• Someone who still sends checks in the mail instead of making an electronic payment.

        • I do it all the time. Anything that isnt a monthly bill.
        • We make payments for bills that are unlikely to change. We don't for variable bills (like credit cards). We're really not happy about the idea of giving someone else the ability to grab arbitrary amounts of money from our bank account.

    • Perhaps they accidentally poached some developers from their incompetent neighbors over in San Jose (aka eBay).

    • They cut her internet access. Than sent her an email about it.

      These are the folks developing cars that drive themselves.

      I thought long and hard about this and still don't understand the problem. Are you suggesting there are people who have fibre to their houses but don't have at least 3 internet subscriptions for various devices in their houses from which they can read an email?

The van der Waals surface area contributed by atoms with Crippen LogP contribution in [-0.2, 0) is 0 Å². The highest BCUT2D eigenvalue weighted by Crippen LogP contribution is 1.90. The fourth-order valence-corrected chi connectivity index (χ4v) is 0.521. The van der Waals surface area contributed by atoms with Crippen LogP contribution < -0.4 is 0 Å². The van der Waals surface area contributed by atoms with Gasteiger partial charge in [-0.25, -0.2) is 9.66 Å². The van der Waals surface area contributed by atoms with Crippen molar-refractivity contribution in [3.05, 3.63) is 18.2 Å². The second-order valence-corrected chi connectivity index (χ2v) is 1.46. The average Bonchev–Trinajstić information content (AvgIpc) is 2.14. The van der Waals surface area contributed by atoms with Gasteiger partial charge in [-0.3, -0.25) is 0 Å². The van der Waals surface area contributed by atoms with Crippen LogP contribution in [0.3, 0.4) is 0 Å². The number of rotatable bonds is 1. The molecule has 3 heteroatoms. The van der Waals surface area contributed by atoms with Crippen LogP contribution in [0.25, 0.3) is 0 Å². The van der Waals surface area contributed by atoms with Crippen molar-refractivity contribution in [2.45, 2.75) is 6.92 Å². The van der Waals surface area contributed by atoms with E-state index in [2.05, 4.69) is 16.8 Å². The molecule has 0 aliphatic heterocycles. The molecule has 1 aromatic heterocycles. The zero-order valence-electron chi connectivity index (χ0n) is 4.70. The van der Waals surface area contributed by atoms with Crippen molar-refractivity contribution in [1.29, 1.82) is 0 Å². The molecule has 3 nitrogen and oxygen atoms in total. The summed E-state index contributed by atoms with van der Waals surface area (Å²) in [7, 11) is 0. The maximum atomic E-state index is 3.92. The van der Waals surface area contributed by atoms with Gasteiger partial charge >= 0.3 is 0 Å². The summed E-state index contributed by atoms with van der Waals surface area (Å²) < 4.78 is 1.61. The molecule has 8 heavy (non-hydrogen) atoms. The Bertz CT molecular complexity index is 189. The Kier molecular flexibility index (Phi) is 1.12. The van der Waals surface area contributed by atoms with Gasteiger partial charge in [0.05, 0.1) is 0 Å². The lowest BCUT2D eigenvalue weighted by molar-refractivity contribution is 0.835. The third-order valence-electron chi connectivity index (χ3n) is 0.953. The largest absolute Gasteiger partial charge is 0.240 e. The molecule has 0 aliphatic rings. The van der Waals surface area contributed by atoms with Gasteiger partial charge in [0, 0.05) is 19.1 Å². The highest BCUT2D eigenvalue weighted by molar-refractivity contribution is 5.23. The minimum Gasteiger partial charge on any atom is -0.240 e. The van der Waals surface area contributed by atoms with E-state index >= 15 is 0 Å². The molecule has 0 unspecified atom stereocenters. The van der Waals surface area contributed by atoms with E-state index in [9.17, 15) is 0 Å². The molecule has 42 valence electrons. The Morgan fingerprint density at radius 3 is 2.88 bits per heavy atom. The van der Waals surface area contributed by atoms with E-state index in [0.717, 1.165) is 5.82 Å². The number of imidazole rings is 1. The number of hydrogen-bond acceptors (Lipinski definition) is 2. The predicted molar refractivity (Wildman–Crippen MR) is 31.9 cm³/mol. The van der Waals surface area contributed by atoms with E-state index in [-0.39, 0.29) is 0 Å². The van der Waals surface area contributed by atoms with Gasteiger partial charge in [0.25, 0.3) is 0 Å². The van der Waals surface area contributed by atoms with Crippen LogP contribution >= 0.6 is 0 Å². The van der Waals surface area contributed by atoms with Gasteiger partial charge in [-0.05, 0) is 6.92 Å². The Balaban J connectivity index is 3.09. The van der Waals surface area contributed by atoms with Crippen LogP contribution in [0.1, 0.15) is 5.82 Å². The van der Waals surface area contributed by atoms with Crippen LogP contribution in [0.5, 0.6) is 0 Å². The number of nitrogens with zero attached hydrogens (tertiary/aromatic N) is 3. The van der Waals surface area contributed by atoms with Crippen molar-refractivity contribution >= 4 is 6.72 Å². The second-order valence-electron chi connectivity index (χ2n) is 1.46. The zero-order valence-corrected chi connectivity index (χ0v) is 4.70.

If this were some rural dial-up then sure, I'd sort of understand. But really this day and age your home internet going doing has no bearing on your ability to read your emails.

  • Is it Even Legal (Score:5, Interesting)

    by wisnoskij ( 1206448 ) on Wednesday September 06, 2017 @08:48PM (#55151183) Homepage

    Is it even legal to send out a revised bill asking for more tax money after a sale has been finalized and paid in full, because of some crazy internal accounting scheme that was probably not even public disclosed to the customers?

    • by glitch! ( 57276 )

      That's a good question. I wonder about it because I have an Airbnb rental. Until August, I had to calculate and remit the sales and motel tax to the state. Okay, did that. But starting August, Airbnb stated that they were collecting the tax. Okay, fine. I called the state tax office, and they said I did not have to send in taxes August forward. But what about the guests who paid in full before August for stays after? Did they get another bill for the tax? Or did they just get forgotten? Dunno.